My husband’s side loves it. Out of my three children, the youngest got the charades gene. Recently we had the whole family over for dinner and, as usual, the kids inhaled their meals so they could do what they do best: try to ruin our dinner by running around the dinner table, crawling underneath it, climbing on laps, screaming and (naturally) fighting. As this unfolded, I noticed the youngest sitting quietly (on her grandmother’s lap) writing on small pieces of paper and folding them up. I asked what she was doing and she answered with the dreaded response, “I’m making a charades game for us to play.”

The Ripley side was all in; the Valletta side fell silent. I mean, how do you tell your cute little munchkin that you would rather endure bamboo torture than play her game? So we just sat there and finished our dinner. Luckily, I had made dessert that night, so the meal went on, and on, and on, and everyone forgot about playing the game.

The next morning, I found a red binder on the dining room table with a title page, “Sherads,” followed by little scraps of paper with words like: napkin, horse or chicken, “capps – the kind of hat,” gramma and “techer.” My heart sank, thinking of her sitting over there, quietly creating a game for the family while we just chatted it up with each other and lollygagged over our lemon pound cake.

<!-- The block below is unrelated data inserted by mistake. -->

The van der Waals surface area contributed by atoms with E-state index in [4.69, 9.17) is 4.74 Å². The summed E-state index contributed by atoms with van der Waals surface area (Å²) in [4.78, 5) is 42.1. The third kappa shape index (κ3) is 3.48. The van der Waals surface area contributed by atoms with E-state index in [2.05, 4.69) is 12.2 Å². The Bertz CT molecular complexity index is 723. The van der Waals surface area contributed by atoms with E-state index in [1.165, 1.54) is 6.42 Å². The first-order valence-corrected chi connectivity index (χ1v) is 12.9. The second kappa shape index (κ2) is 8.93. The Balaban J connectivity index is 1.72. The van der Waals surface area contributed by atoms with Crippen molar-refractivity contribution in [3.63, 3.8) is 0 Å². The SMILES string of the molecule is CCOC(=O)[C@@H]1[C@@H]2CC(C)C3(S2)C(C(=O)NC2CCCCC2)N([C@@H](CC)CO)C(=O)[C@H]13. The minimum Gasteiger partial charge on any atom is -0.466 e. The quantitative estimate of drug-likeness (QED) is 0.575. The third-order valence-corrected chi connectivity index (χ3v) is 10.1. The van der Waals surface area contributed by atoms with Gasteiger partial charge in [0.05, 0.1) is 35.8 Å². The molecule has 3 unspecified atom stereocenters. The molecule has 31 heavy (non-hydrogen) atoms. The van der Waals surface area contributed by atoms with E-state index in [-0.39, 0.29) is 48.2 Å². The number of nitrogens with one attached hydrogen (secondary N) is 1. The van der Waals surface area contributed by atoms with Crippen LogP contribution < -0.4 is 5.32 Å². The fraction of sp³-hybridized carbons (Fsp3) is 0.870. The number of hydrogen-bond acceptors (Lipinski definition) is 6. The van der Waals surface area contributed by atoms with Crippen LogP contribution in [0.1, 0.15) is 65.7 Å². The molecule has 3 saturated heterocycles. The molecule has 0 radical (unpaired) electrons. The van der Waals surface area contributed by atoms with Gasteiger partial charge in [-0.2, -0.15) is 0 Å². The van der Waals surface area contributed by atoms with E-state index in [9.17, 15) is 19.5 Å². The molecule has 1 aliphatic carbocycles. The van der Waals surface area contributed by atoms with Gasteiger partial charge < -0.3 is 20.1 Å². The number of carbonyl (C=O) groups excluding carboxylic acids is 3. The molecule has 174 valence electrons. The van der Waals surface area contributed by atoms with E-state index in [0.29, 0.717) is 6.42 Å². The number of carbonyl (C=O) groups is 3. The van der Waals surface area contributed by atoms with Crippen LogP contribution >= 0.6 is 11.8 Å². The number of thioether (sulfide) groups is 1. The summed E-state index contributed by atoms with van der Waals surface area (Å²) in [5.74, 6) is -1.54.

I approached my child about the red binder, apologized for not playing and complimented her on all of her hard work. We flipped through all of the clues she had created and talked about how we would have acted them out. After a long hug, I told her we would play on Thanksgiving when the whole family would be here again. She smiled and said, “Well then I’ll have to make all new clues because you know these already and if you have time to practice, then you won’t look silly and embarrassed.” Ah ha!

And the truth comes out: Maybe she really does love the game, but it appears that her real objective is to get all the adults to look like idiots. Well, due to my poor judgment in parenting at that recent family dinner (and overwhelming mommy guilt) it looks like I’m going for the silly and embarrassed look on Thanksgiving. And you know what, I may just love it, because she loves it – and I love her.

Post script... Thanksgiving “sherads” happened the Saturday before we went to print with this issue. I played. I got “Eating pop rocks.” I looked like an idiot and I loved it. At least I didn’t pull “donkey”. 

More from Montana Parent

Thank You to Our Sponsors